Saturday, July 23, 2005
Japanese Dining Sun, CHIJMES, Singapore
This place opened in Singapore not long ago - it's apparently from the Suntory beverage people (hence the name) who have opened such successful places in Japan (yes, the same Suntory from Bill Murray's "for relaxing times, make it Suntory time" line in Lost in Translation). A bit hard to find given it's on the second floor of CHIJMES (30 Victoria Street #02-01, 6336-3166), but once you get up there, it's an obvious modern-minimalist decor with an open kitchen.
It's basically modern Japanese, as is evident from the softshell crab and avocado roll (with mayo drizzled across), as well as the signature Sun salad, which is tossed at your table with touches like almond flakes and corn. Both were decently good, although not anything particularly outstanding (I've lived in California long enough to get really indundated with avocado in a sushi roll!). Similarly, the kushi butakuni (breaded deep fried chunks of pork on a skewer) and the ton toro yaki (grilled pork slices) weren't bad, but weren't anything to write home about either.
One thing that did stick out quite a bit was the gyu saikoro steak, which were little chunks of beef grilled with garlic. Not bad - it's like the gariku suteki at Tanto in San Jose (although Tanto uses more butter, which I obviously like more). This little plate is also available in a much more expensive S$75 (US$45) Australian wagyu beef option, although the cheaper S$22 (US$13) Australian sirloin is still really good. The sesame sauce, watercress, and grilled daikon are also nice touches, if a bit tasteless. (Gotta love the croutons sucking up the butter and garlic at the bottom though!)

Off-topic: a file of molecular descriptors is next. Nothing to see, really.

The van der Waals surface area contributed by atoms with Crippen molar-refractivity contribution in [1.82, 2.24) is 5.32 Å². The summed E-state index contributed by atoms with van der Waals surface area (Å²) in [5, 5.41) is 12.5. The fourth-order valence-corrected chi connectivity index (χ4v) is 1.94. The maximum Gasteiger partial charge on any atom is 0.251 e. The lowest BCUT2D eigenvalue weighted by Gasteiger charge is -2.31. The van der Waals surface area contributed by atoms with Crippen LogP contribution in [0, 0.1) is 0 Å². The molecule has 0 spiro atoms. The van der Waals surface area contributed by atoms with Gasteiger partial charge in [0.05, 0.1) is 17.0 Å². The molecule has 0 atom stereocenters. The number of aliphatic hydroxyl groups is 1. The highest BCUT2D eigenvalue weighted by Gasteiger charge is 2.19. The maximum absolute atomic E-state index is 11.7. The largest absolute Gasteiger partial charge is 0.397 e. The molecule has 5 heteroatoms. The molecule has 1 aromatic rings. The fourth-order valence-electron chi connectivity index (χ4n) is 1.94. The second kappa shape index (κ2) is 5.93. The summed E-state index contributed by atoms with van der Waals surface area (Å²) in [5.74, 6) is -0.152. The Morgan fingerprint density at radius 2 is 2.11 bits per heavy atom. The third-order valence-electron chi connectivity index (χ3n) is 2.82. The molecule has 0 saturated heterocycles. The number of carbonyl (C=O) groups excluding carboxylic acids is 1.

Another thing that stood out was the aburi foie gras, or seared foie gras sushi with a little bit of sauce and a little asparagus on top (sorry - I was so excited to eat this that I forgot to take a picture). I would come back just for this, although foie gras will always taste nice and rich no matter how it's served though, I guess. They also had a hamo shabu special, or raw pike for you to cook yourself in a bubbling pot of vinegar-based broth. Actually, the vinegar taste was hardly present. Not bad, although nothing I'll be craving for either.
Last, but not least, came the goma (black sesame) pudding. It was rich in cream flavor but not sweet at all - so much that all you really taste is sesame and cream. Pretty good if you like a pure sesame taste, but don't get it if you want something sweet (which I usually don't want anyway).
The prices at this place vary quite a bit - they actually advertise really cheap dishes downstairs at only about S$15 (US$8) or so. While you probably can get a cheap meal here, it's more likely that you'll opt for the much more extravagant beef, fish, or lobster, which will change your bill dramatically considering many of those are S$50-$75 (US$30-45) a pop, and yet still small in portions. We kept ordering more and more dishes after realizing that we were still hungry, and the bill showed it as a result. Honestly, I'm not much for this modern Japanese stuff - I still prefer more traditional tastes. So I doubt I'll want to come here much often again, although I certainly won't resist if someone twists my arm (especially since they are opening a new spot at Wheelock Place soon). Maybe I'll try the little pots of kamameshi next time - that appeared to be a specialty of the house.
Digested at 9:41 PM
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